Wimpy Weather, but Wonderful Week
2014-08-05 18:32:53.000 – Joshua P. Cohen, Summit Volunteer
From July 30th through August 6th Tom Henell and I spent a fantastic week atop the Northeast’s highest peak, volunteering for the Mount Washington Observatory. Having your temporary home at the summit of a mountain is an adventure. In some ways there’s isolation from one’s everyday existence. In my case, I felt removed from the routine of living in Beacon Hill and working on the Boston campus of Tufts University. In other ways there’s bonding with your fellow summit inhabitants; a fun, humorous, intelligent, and motivated group of observers, interns, and guests. Our conversations at the dinner table ranged from detailed discussions of dew points and the battle between the GFS and EURO models – full disclosure: I’m a weather buff – to the telling of hilarious (war) stories about living up high in thin air. Some stories are better left unmentioned as a public comment. Others can be retold, albeit anonymously. To illustrate, a few of the museum visitors really do forget that once they venture up the Mt. Washington Auto Road their urban or suburban lives are briefly suspended. One naive museum customer asked: ‘Where’s the IMAX theater?‘
Volunteering at the Observatory provides you with an opportunity to brush up on any cooking skills you may or may not have. Despite an incredibly well-stocked kitchen with army-sized pots, pans, skillets, and baking sheets, creativity and improvisation are required. There’s no Whole Foods or 7-11 around the corner to get that missing ingredient. If there’s no whipped cream, make it. No mayonnaise, ditto. In the end, our motto was the sign hanging next to the stove: ‘Many people have eaten my cooking and gone on to lead normal lives.’
Weather-wise, aside from the odd lightning strike and delicious rainbow, it was a rather uneventful 7 days. Knowing the mountain as well as I do, I came prepared for wild temperature swings and gusty winds. This is Mt. Washington after all, a place known for ‘the world’s worst weather.’ Alas, the mountain did not oblige. We experienced a steady diet of ‘in and out of the clouds,’ mid 40s to mid 50s, and wind that whimpered instead of howled.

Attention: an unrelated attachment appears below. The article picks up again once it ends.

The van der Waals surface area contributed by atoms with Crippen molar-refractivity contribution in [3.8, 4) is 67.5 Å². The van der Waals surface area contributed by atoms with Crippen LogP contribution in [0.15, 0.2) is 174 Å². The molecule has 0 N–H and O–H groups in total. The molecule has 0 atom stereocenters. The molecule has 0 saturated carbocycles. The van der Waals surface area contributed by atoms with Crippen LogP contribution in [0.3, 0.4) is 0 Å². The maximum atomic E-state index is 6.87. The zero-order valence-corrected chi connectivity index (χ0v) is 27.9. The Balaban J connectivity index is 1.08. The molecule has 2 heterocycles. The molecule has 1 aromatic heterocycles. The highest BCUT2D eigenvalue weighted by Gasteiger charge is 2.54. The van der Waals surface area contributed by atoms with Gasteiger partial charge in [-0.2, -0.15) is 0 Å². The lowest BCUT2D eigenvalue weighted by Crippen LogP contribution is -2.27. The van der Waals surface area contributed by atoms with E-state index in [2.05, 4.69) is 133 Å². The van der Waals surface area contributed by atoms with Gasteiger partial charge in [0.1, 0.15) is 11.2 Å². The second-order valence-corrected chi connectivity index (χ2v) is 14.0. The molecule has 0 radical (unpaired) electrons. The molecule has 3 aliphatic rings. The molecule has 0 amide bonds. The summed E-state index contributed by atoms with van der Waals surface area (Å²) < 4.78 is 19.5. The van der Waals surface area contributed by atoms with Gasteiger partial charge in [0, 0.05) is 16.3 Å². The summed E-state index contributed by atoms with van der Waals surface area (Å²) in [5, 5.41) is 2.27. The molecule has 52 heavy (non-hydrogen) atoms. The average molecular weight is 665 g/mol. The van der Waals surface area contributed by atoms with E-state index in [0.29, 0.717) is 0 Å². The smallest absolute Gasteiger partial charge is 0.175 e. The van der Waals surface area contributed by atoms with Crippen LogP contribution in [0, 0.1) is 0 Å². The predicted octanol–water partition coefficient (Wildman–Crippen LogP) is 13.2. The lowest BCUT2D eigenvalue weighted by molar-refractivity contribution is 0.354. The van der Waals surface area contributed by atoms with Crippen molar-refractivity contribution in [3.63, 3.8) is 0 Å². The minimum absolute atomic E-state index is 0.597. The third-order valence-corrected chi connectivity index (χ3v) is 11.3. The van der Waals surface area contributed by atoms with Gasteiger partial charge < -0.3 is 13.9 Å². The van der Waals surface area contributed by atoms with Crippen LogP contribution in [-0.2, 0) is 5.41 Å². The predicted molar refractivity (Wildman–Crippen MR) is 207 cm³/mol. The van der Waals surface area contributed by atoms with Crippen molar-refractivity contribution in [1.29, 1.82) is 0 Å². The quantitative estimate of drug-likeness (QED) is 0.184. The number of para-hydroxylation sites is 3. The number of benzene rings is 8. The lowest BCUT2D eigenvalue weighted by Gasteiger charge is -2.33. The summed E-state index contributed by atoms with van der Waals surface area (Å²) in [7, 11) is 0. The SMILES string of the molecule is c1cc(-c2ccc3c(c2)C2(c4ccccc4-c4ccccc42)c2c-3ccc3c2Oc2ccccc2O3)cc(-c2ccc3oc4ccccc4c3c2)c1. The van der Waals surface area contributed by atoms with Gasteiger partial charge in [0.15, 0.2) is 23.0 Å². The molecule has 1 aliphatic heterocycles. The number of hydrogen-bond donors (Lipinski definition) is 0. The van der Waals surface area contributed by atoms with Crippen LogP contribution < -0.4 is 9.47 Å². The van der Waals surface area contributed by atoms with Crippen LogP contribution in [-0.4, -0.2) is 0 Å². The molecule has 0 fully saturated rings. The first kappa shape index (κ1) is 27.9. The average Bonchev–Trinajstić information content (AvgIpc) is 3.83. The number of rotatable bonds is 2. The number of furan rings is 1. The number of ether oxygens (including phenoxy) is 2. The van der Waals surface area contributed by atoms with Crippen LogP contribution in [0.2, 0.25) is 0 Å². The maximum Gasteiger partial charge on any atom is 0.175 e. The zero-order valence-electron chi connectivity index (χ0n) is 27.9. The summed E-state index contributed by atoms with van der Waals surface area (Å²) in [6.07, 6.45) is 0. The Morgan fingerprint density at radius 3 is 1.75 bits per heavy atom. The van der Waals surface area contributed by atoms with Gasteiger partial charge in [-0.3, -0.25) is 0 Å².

The summit is a great base for treks around the Presidential Range. If you start out hiking in the fog and can only see 50 feet ahead, just descend 500 feet or so and the Alps of New England may unfold before your eyes. Walk across the Alpine Garden or Davis Path and pretend you’re Maria or Baron von Trapp from the Sound of Music. When you get back to ‘camp’, take in the ever-changing, spectacular views from the Observatory deck. If you’re not in the mood for hiking these grand piles of rocks, you can enjoy the tranquility of the Observatory’s living room. Its library offers a truly eclectic mix of literature, DVDs, and CDs: From Monty Python to horror movies to textbooks on meteorology to Anais Nin’s diaries – whatever strikes your fancy.
In brief, this was an unforgettable experience. Thank you, OBS.
Observer footnote: Join us tomorrow, Wednesday August 6th, as we continue our free summer lecture series Science in the Mountains! Tomorrow night’s presentation will focus on the seasonal variations of temperature inversions along the Mount Washington Auto Road, and will start at 7PM at the Weather Discovery Center in North Conway. We’ll see you there!
Joshua P. Cohen, Summit Volunteer